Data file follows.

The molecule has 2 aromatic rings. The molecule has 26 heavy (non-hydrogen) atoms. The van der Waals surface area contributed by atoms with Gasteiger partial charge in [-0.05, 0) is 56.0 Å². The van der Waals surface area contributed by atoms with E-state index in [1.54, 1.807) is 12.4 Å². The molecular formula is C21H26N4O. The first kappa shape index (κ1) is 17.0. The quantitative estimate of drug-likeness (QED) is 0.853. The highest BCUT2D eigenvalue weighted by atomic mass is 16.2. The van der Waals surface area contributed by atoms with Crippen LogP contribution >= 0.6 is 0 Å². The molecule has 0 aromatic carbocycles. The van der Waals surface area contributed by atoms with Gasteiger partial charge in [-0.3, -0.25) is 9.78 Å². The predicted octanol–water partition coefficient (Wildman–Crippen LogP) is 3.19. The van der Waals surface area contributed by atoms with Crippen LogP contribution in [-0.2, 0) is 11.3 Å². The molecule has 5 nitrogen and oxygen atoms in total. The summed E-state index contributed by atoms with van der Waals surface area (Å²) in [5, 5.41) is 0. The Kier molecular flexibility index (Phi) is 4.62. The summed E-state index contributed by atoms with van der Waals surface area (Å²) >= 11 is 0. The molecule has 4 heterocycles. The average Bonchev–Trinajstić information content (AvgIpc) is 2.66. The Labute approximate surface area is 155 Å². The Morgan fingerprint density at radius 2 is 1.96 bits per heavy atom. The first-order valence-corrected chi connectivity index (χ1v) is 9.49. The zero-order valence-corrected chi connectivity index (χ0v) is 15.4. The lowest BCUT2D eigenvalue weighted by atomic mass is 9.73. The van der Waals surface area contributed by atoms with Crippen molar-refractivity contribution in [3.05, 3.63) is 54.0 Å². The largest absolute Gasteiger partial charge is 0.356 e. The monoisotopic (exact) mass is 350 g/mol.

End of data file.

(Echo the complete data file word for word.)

The molecule has 2 aromatic rings. The molecule has 26 heavy (non-hydrogen) atoms. The van der Waals surface area contributed by atoms with Gasteiger partial charge in [-0.05, 0) is 56.0 Å². The van der Waals surface area contributed by atoms with E-state index in [1.54, 1.807) is 12.4 Å². The molecular formula is C21H26N4O. The first kappa shape index (κ1) is 17.0. The quantitative estimate of drug-likeness (QED) is 0.853. The highest BCUT2D eigenvalue weighted by atomic mass is 16.2. The van der Waals surface area contributed by atoms with Crippen LogP contribution >= 0.6 is 0 Å². The molecule has 0 aromatic carbocycles. The van der Waals surface area contributed by atoms with Gasteiger partial charge in [-0.3, -0.25) is 9.78 Å². The predicted octanol–water partition coefficient (Wildman–Crippen LogP) is 3.19. The van der Waals surface area contributed by atoms with Crippen LogP contribution in [-0.2, 0) is 11.3 Å². The molecule has 5 nitrogen and oxygen atoms in total. The summed E-state index contributed by atoms with van der Waals surface area (Å²) in [5, 5.41) is 0. The Kier molecular flexibility index (Phi) is 4.62. The summed E-state index contributed by atoms with van der Waals surface area (Å²) >= 11 is 0. The molecule has 4 heterocycles. The average Bonchev–Trinajstić information content (AvgIpc) is 2.66. The Labute approximate surface area is 155 Å². The Morgan fingerprint density at radius 2 is 1.96 bits per heavy atom. The first-order valence-corrected chi connectivity index (χ1v) is 9.49. The zero-order valence-corrected chi connectivity index (χ0v) is 15.4. The lowest BCUT2D eigenvalue weighted by atomic mass is 9.73. The van der Waals surface area contributed by atoms with Crippen molar-refractivity contribution in [3.05, 3.63) is 54.0 Å². The largest absolute Gasteiger partial charge is 0.356 e. The monoisotopic (exact) mass is 350 g/mol.